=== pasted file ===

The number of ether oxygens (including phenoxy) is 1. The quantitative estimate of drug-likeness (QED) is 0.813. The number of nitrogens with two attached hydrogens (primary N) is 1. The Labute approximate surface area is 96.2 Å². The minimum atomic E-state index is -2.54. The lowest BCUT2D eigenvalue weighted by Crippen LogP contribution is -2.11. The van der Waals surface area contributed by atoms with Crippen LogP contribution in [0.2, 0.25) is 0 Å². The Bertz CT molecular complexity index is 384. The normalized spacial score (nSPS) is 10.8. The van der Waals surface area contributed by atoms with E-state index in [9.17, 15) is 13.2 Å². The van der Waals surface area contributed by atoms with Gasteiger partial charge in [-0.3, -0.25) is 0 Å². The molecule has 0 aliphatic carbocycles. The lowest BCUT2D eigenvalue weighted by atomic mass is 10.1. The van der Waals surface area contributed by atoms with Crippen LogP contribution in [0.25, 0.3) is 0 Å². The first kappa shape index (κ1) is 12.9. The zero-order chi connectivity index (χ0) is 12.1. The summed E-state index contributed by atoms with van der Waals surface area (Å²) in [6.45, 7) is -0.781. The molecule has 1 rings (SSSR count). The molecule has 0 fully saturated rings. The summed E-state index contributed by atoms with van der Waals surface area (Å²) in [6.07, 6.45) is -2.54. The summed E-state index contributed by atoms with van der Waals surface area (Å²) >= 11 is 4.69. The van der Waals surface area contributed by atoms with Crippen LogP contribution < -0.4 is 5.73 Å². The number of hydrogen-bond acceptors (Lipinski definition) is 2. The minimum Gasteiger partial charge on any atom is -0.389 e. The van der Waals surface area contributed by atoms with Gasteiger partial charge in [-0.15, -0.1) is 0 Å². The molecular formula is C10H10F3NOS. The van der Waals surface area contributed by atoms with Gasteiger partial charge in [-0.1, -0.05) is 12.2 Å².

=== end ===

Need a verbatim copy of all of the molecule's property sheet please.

The number of ether oxygens (including phenoxy) is 1. The quantitative estimate of drug-likeness (QED) is 0.813. The number of nitrogens with two attached hydrogens (primary N) is 1. The Labute approximate surface area is 96.2 Å². The minimum atomic E-state index is -2.54. The lowest BCUT2D eigenvalue weighted by Crippen LogP contribution is -2.11. The van der Waals surface area contributed by atoms with Crippen LogP contribution in [0.2, 0.25) is 0 Å². The Bertz CT molecular complexity index is 384. The normalized spacial score (nSPS) is 10.8. The van der Waals surface area contributed by atoms with E-state index in [9.17, 15) is 13.2 Å². The van der Waals surface area contributed by atoms with Gasteiger partial charge in [-0.3, -0.25) is 0 Å². The molecule has 0 aliphatic carbocycles. The lowest BCUT2D eigenvalue weighted by atomic mass is 10.1. The van der Waals surface area contributed by atoms with Crippen LogP contribution in [0.25, 0.3) is 0 Å². The first kappa shape index (κ1) is 12.9. The zero-order chi connectivity index (χ0) is 12.1. The summed E-state index contributed by atoms with van der Waals surface area (Å²) in [6.45, 7) is -0.781. The molecule has 1 rings (SSSR count). The molecule has 0 fully saturated rings. The summed E-state index contributed by atoms with van der Waals surface area (Å²) in [6.07, 6.45) is -2.54. The summed E-state index contributed by atoms with van der Waals surface area (Å²) >= 11 is 4.69. The van der Waals surface area contributed by atoms with Crippen LogP contribution < -0.4 is 5.73 Å². The number of hydrogen-bond acceptors (Lipinski definition) is 2. The minimum Gasteiger partial charge on any atom is -0.389 e. The van der Waals surface area contributed by atoms with Gasteiger partial charge in [-0.15, -0.1) is 0 Å². The molecular formula is C10H10F3NOS. The van der Waals surface area contributed by atoms with Gasteiger partial charge in [-0.1, -0.05) is 12.2 Å².